Supplemental Jurisdiction

Pursuant to 28 U.S.C. § 1367(a), in any civil action in which the district court has original jurisdiction, the district court "shall have supplemental jurisdiction over all other claims in the action within such original jurisdiction that they form part of the same case or controversy under Article III," except as provided in subsections (b) and (c). "[O]nce judicial power exists under § 1367(a), retention of supplemental jurisdiction over state law claims under 1367(c) is discretionary." Acri v. Varian Assoc., Inc., 114 F.3d 999, 1000 (9th Cir. 1997). "The district court may decline to exercise supplemental jurisdiction over a claim under subsection (a) if . . . the district court has dismissed all claims over which it has original jurisdiction." 28 U.S.C. § 1367(c)(3). The Supreme Court has cautioned that "if the federal claims are dismissed before trial, ... the state claims should be dismissed as well." United Mine Workers of America v. Gibbs, 383 U.S. 715, 726 (1966).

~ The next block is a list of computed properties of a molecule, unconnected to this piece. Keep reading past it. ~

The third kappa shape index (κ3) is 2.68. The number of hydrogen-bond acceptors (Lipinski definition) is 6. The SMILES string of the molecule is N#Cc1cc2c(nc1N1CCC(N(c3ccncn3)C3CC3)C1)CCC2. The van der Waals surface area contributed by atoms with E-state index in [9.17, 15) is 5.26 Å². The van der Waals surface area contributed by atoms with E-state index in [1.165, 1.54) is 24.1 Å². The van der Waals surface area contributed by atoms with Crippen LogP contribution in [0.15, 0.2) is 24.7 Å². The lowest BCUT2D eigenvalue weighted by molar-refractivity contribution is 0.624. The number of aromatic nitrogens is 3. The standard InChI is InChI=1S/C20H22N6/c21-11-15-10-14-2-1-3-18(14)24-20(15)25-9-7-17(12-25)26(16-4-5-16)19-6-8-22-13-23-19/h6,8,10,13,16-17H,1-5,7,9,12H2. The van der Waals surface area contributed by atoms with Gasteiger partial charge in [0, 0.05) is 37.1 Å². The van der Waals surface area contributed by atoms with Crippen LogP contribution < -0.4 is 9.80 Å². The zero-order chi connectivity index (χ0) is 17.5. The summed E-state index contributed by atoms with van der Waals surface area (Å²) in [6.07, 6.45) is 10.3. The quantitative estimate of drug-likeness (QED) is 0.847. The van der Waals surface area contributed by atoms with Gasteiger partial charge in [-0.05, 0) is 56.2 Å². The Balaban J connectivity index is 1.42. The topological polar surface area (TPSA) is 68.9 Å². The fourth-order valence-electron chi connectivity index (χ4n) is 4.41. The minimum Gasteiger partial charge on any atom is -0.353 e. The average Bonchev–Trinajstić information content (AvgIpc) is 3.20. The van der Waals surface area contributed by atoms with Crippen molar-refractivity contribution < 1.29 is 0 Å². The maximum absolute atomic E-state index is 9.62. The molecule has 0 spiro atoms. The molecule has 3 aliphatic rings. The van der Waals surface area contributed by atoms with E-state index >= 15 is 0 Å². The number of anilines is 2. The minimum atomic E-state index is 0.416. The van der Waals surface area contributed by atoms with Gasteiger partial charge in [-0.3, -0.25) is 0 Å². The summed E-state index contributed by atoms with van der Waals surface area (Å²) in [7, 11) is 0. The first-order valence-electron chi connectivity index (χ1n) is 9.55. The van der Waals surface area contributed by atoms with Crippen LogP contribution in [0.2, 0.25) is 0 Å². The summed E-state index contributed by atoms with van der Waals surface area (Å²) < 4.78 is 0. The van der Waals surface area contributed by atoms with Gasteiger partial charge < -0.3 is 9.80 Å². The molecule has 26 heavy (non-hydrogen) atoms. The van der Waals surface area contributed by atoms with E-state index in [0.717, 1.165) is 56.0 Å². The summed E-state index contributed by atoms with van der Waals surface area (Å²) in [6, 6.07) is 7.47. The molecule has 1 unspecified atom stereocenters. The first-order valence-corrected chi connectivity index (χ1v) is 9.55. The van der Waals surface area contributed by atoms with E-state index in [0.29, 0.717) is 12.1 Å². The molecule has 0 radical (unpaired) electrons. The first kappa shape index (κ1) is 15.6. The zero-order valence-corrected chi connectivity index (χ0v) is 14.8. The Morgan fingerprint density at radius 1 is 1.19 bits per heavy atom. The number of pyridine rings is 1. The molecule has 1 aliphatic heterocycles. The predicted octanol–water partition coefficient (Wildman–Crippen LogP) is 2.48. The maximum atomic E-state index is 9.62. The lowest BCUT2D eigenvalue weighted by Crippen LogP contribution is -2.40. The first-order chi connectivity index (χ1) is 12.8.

Because the court has dismissed all of plaintiff's federal claims, the court declines to exercise supplemental jurisdiction under 28 U.S.C. § 1367(c) as to the state law claims. "In the usual case in which federal law claims are eliminated before trial, the balance of factors ... will point toward declining to exercise jurisdiction over the remaining state law claims." Carnegie-Mellon Univ. v. Cohill, 484 U.S. 343, 350 n.7 (1988); Schneider v. TRW, Inc., 938 F.2d 986, 993 (9th Cir. 1991). Here, there does not appear to be any extraordinary or unusual circumstances which would warrant retention of the state law claims. Accordingly, the court dismisses the state law claims without prejudice.

In sum, the court grants summary judgment in favor of Defendant Stanton and against Plaintiff Sims on all federal claims. The court also dismisses the state law claims for lack of supplemental jurisdiction. The Clerk of Court is instructed to close the file.

IT IS SO ORDERED.

cc: All parties